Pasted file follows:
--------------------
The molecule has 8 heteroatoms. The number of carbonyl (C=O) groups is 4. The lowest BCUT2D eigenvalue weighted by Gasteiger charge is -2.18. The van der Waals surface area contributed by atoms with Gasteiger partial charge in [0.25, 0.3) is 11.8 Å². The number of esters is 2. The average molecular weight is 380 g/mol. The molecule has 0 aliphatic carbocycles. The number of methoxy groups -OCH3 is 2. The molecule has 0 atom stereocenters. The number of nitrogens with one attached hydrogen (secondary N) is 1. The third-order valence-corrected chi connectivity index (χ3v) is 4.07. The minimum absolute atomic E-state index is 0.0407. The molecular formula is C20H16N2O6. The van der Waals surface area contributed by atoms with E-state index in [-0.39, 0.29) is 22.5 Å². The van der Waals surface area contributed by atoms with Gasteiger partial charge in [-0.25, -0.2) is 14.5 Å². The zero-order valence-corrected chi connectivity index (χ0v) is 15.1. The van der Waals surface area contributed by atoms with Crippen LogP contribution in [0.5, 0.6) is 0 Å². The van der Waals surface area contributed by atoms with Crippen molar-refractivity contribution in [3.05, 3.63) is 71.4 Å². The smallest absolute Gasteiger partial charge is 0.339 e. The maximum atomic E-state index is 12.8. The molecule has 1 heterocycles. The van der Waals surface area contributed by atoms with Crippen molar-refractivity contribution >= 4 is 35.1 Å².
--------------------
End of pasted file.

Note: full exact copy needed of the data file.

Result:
The molecule has 8 heteroatoms. The number of carbonyl (C=O) groups is 4. The lowest BCUT2D eigenvalue weighted by Gasteiger charge is -2.18. The van der Waals surface area contributed by atoms with Gasteiger partial charge in [0.25, 0.3) is 11.8 Å². The number of esters is 2. The average molecular weight is 380 g/mol. The molecule has 0 aliphatic carbocycles. The number of methoxy groups -OCH3 is 2. The molecule has 0 atom stereocenters. The number of nitrogens with one attached hydrogen (secondary N) is 1. The third-order valence-corrected chi connectivity index (χ3v) is 4.07. The minimum absolute atomic E-state index is 0.0407. The molecular formula is C20H16N2O6. The van der Waals surface area contributed by atoms with E-state index in [-0.39, 0.29) is 22.5 Å². The van der Waals surface area contributed by atoms with Gasteiger partial charge in [-0.25, -0.2) is 14.5 Å². The zero-order valence-corrected chi connectivity index (χ0v) is 15.1. The van der Waals surface area contributed by atoms with Crippen LogP contribution in [0.5, 0.6) is 0 Å². The van der Waals surface area contributed by atoms with Crippen molar-refractivity contribution in [3.05, 3.63) is 71.4 Å². The smallest absolute Gasteiger partial charge is 0.339 e. The maximum atomic E-state index is 12.8. The molecule has 1 heterocycles. The van der Waals surface area contributed by atoms with Crippen molar-refractivity contribution >= 4 is 35.1 Å².